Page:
In a free country, people must be allowed to petition their leaders, demonstrate peacefully and freely associate. These rights are also enshrined in the new constitution adopted in May 2013. When protestors get beaten for exercising their constitutional and internationally recognised human rights it becomes very disturbing and is a sign of failure of government and leadership to fulfil the dreams of thousands who sacrificed their lives to achieve Independence.
Human rights cannot be seen as a favour extended to people by the leadership. Government is obligated to uphold them and do everything within its powers to ensure that those who have a habit of denying others their rights are brought to justice.
Recently, the Zimbabwe Congress of Trade Unions had to go to court to challenge the Public Order and Security Act (Posa), after the denial of a basic right to demonstrate. Labour protests are reflective of the socio-economic issues of a country and they provide platforms through which discontent is expressed. Needless to say, various sections of Posa are at variance with the spirit and letter of the constitution. It actually needs to be repealed and replaced by human rights-friendly public order legislation.
In April, protestors against xenophobic attacks in South Africa were beaten by police in Harare while walking back after protesting outside the South African embassy. The disturbing video clip of over 20 riot police beating a defenceless Sydney Chisi with batons went viral on the internet. Is this not what then Prime Minister Mugabe spoke against 35 years ago? How could it be happening now?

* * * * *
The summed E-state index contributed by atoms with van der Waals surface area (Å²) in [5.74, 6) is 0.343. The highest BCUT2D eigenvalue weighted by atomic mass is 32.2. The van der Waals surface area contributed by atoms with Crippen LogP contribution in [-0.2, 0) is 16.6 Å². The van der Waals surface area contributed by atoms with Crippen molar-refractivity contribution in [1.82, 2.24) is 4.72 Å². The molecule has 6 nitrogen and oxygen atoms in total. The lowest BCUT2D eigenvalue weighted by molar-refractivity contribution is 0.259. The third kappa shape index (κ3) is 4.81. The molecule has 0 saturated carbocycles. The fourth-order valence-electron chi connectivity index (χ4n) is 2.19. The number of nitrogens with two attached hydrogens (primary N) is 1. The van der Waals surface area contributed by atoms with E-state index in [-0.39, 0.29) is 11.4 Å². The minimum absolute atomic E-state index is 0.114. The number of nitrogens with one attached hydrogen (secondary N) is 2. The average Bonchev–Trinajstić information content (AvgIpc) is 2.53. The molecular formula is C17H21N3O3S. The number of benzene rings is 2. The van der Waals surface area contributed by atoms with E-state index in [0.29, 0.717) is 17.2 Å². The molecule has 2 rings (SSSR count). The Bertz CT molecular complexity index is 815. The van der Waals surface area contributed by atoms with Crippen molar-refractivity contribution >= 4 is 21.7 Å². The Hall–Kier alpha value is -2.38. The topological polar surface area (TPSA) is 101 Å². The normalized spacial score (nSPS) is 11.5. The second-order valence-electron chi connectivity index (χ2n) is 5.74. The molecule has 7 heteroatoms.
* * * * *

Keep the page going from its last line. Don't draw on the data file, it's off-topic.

The problem in Zimbabwe might actually not only lie in the law. We think the biggest challenge lies in a political culture that says: it is right to demonise your political opponent, that it is right to beat up people you do not agree with, that those who commit violence on behalf of the state are assured they can sleep at home knowing government only pays lip service to accountability.
It cannot be right in any country, let alone an independent country. Yes, there is need to align the country’s laws with the constitution, but alignment of the laws with the constitution will not suddenly end violations by state agents. The ultimate solution lies in government genuinely engaging with the civil society, the general public and political opponents to put the country on course to attain the aspirations of independence — which presumably include the full and effective enjoyment of human rights.
Newspaper headlines in Zimbabwe paint a picture of political theatrics that will take the country nowhere.
The power struggles among the political elite in the country have since lost their entertainment value.
Names like “gamatox”, “weevils”, “renewal “or “original” are usually used to describe various political factions in the different parties in the country. What do these mean to people who are scared of the state, are jobless, have no farming inputs and cannot afford housing, healthcare or education?
After 35 years of Independence there is insufficient freedom to celebrate.
Simeon Mawanza/Vongai Chikwanda.